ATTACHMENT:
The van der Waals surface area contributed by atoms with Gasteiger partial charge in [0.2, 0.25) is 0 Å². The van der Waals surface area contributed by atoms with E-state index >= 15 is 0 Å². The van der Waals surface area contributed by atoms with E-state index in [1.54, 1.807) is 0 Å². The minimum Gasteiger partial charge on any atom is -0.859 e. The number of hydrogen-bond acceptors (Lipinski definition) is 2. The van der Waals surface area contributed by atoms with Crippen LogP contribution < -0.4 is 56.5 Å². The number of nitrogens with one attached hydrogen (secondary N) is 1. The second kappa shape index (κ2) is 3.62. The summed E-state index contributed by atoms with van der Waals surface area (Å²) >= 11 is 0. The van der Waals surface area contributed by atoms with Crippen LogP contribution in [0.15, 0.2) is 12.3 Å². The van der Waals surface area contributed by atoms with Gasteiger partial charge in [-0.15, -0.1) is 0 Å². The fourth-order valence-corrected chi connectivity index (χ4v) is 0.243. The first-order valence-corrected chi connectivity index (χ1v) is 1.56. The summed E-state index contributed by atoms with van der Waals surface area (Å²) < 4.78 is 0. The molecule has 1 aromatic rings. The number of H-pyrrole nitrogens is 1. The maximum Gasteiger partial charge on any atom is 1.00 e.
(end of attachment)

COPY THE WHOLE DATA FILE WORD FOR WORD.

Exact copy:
The van der Waals surface area contributed by atoms with Gasteiger partial charge in [0.2, 0.25) is 0 Å². The van der Waals surface area contributed by atoms with E-state index >= 15 is 0 Å². The van der Waals surface area contributed by atoms with E-state index in [1.54, 1.807) is 0 Å². The minimum Gasteiger partial charge on any atom is -0.859 e. The number of hydrogen-bond acceptors (Lipinski definition) is 2. The van der Waals surface area contributed by atoms with Crippen LogP contribution < -0.4 is 56.5 Å². The number of nitrogens with one attached hydrogen (secondary N) is 1. The second kappa shape index (κ2) is 3.62. The summed E-state index contributed by atoms with van der Waals surface area (Å²) >= 11 is 0. The van der Waals surface area contributed by atoms with Crippen LogP contribution in [0.15, 0.2) is 12.3 Å². The van der Waals surface area contributed by atoms with Gasteiger partial charge in [-0.15, -0.1) is 0 Å². The fourth-order valence-corrected chi connectivity index (χ4v) is 0.243. The first-order valence-corrected chi connectivity index (χ1v) is 1.56. The summed E-state index contributed by atoms with van der Waals surface area (Å²) < 4.78 is 0. The molecule has 1 aromatic rings. The number of H-pyrrole nitrogens is 1. The maximum Gasteiger partial charge on any atom is 1.00 e.